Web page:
The word "knish" probably comes from the Yiddish word "knapen", to pinch. This describes the method of shaping these delicious pastries.
I came across this light and delicious "knish" in one of Toronto's kosher delis; sadly I cannot remember it's name. The knish was shaped as a small stuffed round ball and was deep fried instead of baked.
The proud owner naturally refused to give me the recipe. Yet it was so delicious that I tried to recreate it, quite successfully, in my own kitchen. My version is baked instead of fried, which makes it marginally less fattening. Potato Dough: ~~~~~~~~~~~~ 1 lb Potatoes (500 g) ¼ c Chicken Fat, Vegetable Shortening or Peanut Oil (50 g2 oz) ⅓ c Flour (75 g/3 oz) For The Filling: ~~~~~~~~~~~~~~~ 6 oz Cooked Buckwheat (150 g); (Raw: about 100g/4 oz/½ cup) 12 oz Cooked Chicken Meat (350 g); preferably dark 1 md Onion; finely chopped 2-3 tb Chicken Fat, Vegetable Shortening or Oil x Salt x Black Pepper x Egg Glaze Cook the unpeeled potatoes in salted water. Pour off the water, return to the heat and dry the potatoes well. Mash to a smooth puree. Allow to cool. Add the melted fat and flour and knead to a smooth , softish dough. If the dough is too soft to handle, add some more flour. Cover and allow to rest for a while. <<***** Continued Next Message *****>> ++- * VbReader 2.22 #549 * "A Crucifix? Oy vey - have YOU got the wrong vampire" ++- QScan v1.14b / 01-0348 * Origin: FidoNet: CRS Online, Toronto, Ontario (1:229/15) From: Sam Lefkowitz Date: 03-14-95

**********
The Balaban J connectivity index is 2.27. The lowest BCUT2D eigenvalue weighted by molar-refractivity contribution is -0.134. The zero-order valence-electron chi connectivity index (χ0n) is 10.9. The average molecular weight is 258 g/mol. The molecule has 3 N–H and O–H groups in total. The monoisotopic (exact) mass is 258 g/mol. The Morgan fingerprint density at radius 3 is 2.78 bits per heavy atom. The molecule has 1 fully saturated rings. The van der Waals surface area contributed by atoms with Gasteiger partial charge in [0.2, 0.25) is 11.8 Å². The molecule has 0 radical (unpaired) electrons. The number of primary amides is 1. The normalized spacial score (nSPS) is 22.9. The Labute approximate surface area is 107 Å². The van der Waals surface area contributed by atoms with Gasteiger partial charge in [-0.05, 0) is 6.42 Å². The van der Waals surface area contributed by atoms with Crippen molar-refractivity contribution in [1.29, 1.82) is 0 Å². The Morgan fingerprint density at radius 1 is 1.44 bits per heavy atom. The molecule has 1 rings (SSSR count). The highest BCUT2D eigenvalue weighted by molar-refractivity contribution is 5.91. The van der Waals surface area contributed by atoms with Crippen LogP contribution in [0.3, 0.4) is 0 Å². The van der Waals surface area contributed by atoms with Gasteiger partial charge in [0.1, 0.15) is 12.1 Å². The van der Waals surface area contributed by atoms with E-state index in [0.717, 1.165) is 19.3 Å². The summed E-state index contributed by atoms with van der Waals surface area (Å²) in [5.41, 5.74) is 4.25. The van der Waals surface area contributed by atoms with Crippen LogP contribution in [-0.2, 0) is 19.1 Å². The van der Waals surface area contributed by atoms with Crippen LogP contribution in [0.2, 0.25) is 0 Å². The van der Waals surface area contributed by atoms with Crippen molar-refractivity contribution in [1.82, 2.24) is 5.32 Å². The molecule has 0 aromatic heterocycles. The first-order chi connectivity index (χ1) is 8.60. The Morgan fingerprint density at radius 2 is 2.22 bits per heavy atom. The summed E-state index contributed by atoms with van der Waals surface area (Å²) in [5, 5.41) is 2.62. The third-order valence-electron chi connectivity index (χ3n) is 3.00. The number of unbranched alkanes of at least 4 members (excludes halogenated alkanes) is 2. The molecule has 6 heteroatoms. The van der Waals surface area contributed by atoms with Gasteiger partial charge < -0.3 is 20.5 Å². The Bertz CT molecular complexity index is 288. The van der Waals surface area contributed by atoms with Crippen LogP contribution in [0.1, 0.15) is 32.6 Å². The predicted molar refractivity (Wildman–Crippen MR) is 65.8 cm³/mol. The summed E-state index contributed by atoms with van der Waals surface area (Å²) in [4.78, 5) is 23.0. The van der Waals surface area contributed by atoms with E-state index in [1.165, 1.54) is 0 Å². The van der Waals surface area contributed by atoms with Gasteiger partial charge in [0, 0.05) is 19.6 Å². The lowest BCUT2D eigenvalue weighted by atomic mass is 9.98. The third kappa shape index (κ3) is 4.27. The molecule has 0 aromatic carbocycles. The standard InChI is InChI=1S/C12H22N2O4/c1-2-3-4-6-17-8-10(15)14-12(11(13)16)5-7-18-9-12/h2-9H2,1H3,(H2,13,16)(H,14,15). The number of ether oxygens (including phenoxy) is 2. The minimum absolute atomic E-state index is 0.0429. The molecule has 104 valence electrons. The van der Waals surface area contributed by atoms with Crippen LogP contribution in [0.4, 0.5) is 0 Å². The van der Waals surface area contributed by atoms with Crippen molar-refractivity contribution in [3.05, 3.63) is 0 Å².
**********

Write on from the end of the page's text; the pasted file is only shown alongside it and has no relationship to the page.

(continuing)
====================================================================== ==== ==== Here are a few different Jewish recipes from an interesting cookbook. Enjoy your trip on the S.S. Mein Kind. Watch out for the "Icebergs". -Begin Recipe Export- QBook version 1.00.14
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